In a world where everyone is plugged into their screens, it’s nice we can still be taught a valuable lesson by a little boy and his bear.

We follow author A.A. Milne (Domhnall Gleeson), referred to most commonly as “Blue”, after he has just survived the first world war and is in the midst of returning to his play-writing career, whilst battling the crippling mental and emotional effects of PTSD. Coming to the conclusion that the war didn’t change anything, Blue decides to move himself, his wife Daphne (Margot Robbie), his young son Billy (Will Tilston) and his maid Olive (Kelly Macdonald) out to the woodland sector of Sussex in order to escape the hustle and bustle of London. What follows is an endearing tale of a father being taught to enjoy life and its simplicities with the help of a small boy and his stuffed animals. With the birth of “Winnie The Pooh” comes the heart-breaking story of a childhood ruined by fame; In the third act, we see a teenage Billy (Alex Lawther) being tortured through his growing years by his classmates, the name “Christopher Robin” forever engrained as a bad memory. His mission to be rid of this reputation leads him to sign up for World War II, his return warming the hearts of the audience and his realisation of a precious childhood inspiring anyone to make sure their children have heard the tales of “Winnie The Pooh”.

The performances in Goodbye Christopher Robin were brilliant, Domhnall Gleeson imbues so much subtle emotion into Blue, we barely see him express any emotion beyond a smile or a slightly raised voice but through all of the scenes in the woods with Will Tilston, a warmth can be felt that could only exist between a father and his son. Margot Robbie’s unsettling mother character is an ingenious antagonist, we’re constantly arguing with ourselves about how we feel about her; her responsibilities are almost always passed off on to Olive and she keeps referring back to how Billy “Nearly killed” her but then we’re reinvigorated with appreciation for her when she actually spends time with Billy, our memories of the ungrateful mother are replaced with kind-hearted smiles for the woman who brought Christopher Robin his Pooh Bear.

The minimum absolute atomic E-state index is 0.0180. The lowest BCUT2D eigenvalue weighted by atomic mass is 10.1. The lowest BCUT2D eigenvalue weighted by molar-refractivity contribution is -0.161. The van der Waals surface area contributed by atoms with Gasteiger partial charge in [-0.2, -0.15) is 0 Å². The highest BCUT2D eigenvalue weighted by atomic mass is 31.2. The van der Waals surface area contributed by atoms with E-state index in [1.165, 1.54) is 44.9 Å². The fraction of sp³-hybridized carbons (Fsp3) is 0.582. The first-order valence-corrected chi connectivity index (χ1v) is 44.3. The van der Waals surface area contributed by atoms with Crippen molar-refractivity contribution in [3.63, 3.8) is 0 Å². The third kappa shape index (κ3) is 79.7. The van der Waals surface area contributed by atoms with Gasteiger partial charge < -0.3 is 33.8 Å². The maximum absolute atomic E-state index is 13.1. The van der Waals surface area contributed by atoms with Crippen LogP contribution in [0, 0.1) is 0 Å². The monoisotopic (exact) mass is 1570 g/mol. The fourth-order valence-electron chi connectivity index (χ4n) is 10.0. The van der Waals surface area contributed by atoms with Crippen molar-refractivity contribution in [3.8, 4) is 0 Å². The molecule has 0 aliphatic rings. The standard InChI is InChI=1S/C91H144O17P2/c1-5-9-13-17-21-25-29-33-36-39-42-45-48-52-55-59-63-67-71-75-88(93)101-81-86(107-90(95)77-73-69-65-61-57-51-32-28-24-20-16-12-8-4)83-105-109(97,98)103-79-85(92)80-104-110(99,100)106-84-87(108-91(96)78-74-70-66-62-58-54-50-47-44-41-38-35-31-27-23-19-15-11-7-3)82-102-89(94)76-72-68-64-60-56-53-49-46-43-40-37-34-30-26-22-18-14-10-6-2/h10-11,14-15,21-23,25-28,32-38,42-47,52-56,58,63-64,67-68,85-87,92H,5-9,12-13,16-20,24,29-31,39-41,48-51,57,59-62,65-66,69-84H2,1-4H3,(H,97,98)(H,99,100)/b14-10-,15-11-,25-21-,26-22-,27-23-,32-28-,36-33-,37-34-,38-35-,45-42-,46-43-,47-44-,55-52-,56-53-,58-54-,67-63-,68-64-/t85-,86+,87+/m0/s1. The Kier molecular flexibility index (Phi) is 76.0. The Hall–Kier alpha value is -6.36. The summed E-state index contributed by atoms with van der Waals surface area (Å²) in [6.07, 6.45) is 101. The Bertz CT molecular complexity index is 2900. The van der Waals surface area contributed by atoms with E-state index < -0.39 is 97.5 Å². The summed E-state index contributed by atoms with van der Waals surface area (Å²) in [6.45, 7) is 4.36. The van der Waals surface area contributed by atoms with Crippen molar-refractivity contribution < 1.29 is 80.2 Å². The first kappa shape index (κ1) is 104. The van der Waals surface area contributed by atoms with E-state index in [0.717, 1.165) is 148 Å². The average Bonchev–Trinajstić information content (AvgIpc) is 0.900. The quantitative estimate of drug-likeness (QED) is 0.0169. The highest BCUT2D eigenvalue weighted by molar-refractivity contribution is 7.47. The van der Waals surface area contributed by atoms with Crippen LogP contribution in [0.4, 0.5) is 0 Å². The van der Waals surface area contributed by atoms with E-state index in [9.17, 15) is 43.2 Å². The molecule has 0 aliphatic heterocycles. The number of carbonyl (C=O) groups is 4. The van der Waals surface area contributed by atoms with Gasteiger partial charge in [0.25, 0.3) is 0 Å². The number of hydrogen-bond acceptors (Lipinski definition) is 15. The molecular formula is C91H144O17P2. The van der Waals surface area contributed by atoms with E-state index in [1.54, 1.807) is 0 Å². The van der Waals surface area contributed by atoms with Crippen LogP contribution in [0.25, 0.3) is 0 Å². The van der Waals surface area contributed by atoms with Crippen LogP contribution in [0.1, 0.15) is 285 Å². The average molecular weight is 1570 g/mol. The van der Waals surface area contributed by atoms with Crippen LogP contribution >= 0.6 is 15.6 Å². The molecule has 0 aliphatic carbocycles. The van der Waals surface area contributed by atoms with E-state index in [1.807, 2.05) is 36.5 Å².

On a more personal note, the way that Goodbye Christopher Robin treats its reoccurring themes of PTSD is admirable and accurate. In a “blink and you’ll miss it” moment from the first act, Blue reacts to the popping of champagne and is obviously unnerved by the sound, reminding him of gunfire. Almost instantly, Ernest Shepard (Stephen Campbell) asks if he’s alright and comforts him by saying “I’m the same, when my motorbike backfires”. Blue doesn’t fall to the floor in shock, there are no immediate graphic flashbacks, nothing over the top, simply a man reassuring his friend that he isn’t suffering alone. I believe films like Saving Private Ryan and The Hurt Locker can use graphics and more severe techniques but it’s rare we see the small yet painful moments where the battlefield invades the minds of people at home and Goodbye Christopher Robin does so particularly accurately and has such respect for the people it effects.

It’s rare for me to summarise a film in one word, but I feel like the story, the performances, the visuals, everything about Goodbye Christopher Robin just warmly whispers “Lovely”.

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James Carpenter
Director, Writer and Freelance film critic. Currently residing in Hatfield, England.

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